Oxycodone hydrochloride is a potent narcotic, opioid (morphine-like) medication. It has significant potential for both physical and psychological abuse and addiction.
As with other narcotics, the body becomes physically dependent upon oxycodone. However, physical dependence is not necessarily a sign of oxycodone abuse or addiction; it is a predictable, physical response to long-term use of the narcotic. The body becomes accustomed to physical changes that oxycodone causes, and stopping the drug will lead to withdrawal symptoms.
It can be difficult for healthcare providers (or even friends or family) to tell if a person has a problem with addiction to oxycodone, or if the true problem is actually inadequate pain control. Some possible signs of abusing oxycodone include:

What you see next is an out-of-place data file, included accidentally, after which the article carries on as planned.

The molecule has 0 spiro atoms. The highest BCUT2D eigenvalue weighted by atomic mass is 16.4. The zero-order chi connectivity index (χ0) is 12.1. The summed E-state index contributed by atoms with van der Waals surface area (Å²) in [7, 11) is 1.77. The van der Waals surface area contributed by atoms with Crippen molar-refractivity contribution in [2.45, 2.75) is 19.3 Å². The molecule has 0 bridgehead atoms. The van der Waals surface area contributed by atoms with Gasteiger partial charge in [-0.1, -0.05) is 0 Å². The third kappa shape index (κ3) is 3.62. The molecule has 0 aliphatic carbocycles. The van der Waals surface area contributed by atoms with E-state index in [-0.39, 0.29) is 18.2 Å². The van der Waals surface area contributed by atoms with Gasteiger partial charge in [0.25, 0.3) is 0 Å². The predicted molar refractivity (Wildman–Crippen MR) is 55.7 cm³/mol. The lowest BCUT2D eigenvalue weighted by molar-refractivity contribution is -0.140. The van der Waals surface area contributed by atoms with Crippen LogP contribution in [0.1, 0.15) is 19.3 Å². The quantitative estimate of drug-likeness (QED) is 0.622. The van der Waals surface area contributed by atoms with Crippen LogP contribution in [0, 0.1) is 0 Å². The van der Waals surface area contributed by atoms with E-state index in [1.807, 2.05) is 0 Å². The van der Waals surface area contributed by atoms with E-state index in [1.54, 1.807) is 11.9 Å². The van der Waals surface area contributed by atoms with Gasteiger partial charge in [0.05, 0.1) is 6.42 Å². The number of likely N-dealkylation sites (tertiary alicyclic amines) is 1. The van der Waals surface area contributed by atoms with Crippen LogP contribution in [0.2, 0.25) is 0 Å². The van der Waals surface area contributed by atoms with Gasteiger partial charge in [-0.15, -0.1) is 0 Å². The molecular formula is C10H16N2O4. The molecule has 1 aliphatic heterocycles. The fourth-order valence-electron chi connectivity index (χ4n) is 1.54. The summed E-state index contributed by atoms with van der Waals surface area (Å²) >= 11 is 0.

- Going through an oxycodone prescription too quickly.
- "Doctor shopping," which is seeing several different healthcare providers to obtain numerous oxycodone prescriptions or switching from one provider to another.
- Repeated reports of losing a prescription, having a prescription stolen, or needing a prescription early to go on vacation.
(Click Oxycodone Addiction for more information on the potential dangers of abusing oxycodone. This article also describes the difference between abuse and a physical dependence on oxycodone and explains how to get help.)